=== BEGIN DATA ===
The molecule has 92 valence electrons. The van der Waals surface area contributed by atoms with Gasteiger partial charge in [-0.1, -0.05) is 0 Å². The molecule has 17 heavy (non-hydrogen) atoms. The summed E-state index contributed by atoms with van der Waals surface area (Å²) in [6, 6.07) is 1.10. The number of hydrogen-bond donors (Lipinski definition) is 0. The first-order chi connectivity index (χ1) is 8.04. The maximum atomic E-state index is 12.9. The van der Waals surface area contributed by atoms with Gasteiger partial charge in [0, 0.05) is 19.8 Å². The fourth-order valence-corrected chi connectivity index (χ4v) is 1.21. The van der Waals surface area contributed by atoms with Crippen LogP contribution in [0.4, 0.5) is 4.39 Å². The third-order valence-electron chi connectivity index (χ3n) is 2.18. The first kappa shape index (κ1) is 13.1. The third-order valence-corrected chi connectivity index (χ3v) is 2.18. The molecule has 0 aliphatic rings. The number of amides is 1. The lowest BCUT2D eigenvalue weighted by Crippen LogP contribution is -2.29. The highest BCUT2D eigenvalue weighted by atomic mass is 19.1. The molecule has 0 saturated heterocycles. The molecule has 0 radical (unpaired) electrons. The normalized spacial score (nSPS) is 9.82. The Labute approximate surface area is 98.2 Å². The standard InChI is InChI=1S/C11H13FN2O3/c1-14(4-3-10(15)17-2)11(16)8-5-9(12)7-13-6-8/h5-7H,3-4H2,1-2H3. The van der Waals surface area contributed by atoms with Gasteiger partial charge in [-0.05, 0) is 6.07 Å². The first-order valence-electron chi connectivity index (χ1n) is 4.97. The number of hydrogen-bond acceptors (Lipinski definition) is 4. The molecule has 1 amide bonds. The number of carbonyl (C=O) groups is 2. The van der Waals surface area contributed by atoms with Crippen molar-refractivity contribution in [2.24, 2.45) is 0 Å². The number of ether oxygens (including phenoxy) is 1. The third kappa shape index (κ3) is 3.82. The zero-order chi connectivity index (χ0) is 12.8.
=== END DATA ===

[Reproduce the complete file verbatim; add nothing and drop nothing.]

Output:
The molecule has 92 valence electrons. The van der Waals surface area contributed by atoms with Gasteiger partial charge in [-0.1, -0.05) is 0 Å². The molecule has 17 heavy (non-hydrogen) atoms. The summed E-state index contributed by atoms with van der Waals surface area (Å²) in [6, 6.07) is 1.10. The number of hydrogen-bond donors (Lipinski definition) is 0. The first-order chi connectivity index (χ1) is 8.04. The maximum atomic E-state index is 12.9. The van der Waals surface area contributed by atoms with Gasteiger partial charge in [0, 0.05) is 19.8 Å². The fourth-order valence-corrected chi connectivity index (χ4v) is 1.21. The van der Waals surface area contributed by atoms with Crippen LogP contribution in [0.4, 0.5) is 4.39 Å². The third-order valence-electron chi connectivity index (χ3n) is 2.18. The first kappa shape index (κ1) is 13.1. The third-order valence-corrected chi connectivity index (χ3v) is 2.18. The molecule has 0 aliphatic rings. The number of amides is 1. The lowest BCUT2D eigenvalue weighted by Crippen LogP contribution is -2.29. The highest BCUT2D eigenvalue weighted by atomic mass is 19.1. The molecule has 0 saturated heterocycles. The molecule has 0 radical (unpaired) electrons. The normalized spacial score (nSPS) is 9.82. The Labute approximate surface area is 98.2 Å². The standard InChI is InChI=1S/C11H13FN2O3/c1-14(4-3-10(15)17-2)11(16)8-5-9(12)7-13-6-8/h5-7H,3-4H2,1-2H3. The van der Waals surface area contributed by atoms with Gasteiger partial charge in [-0.05, 0) is 6.07 Å². The first-order valence-electron chi connectivity index (χ1n) is 4.97. The number of hydrogen-bond acceptors (Lipinski definition) is 4. The molecule has 1 amide bonds. The number of carbonyl (C=O) groups is 2. The van der Waals surface area contributed by atoms with Crippen molar-refractivity contribution in [2.24, 2.45) is 0 Å². The number of ether oxygens (including phenoxy) is 1. The third kappa shape index (κ3) is 3.82. The zero-order chi connectivity index (χ0) is 12.8.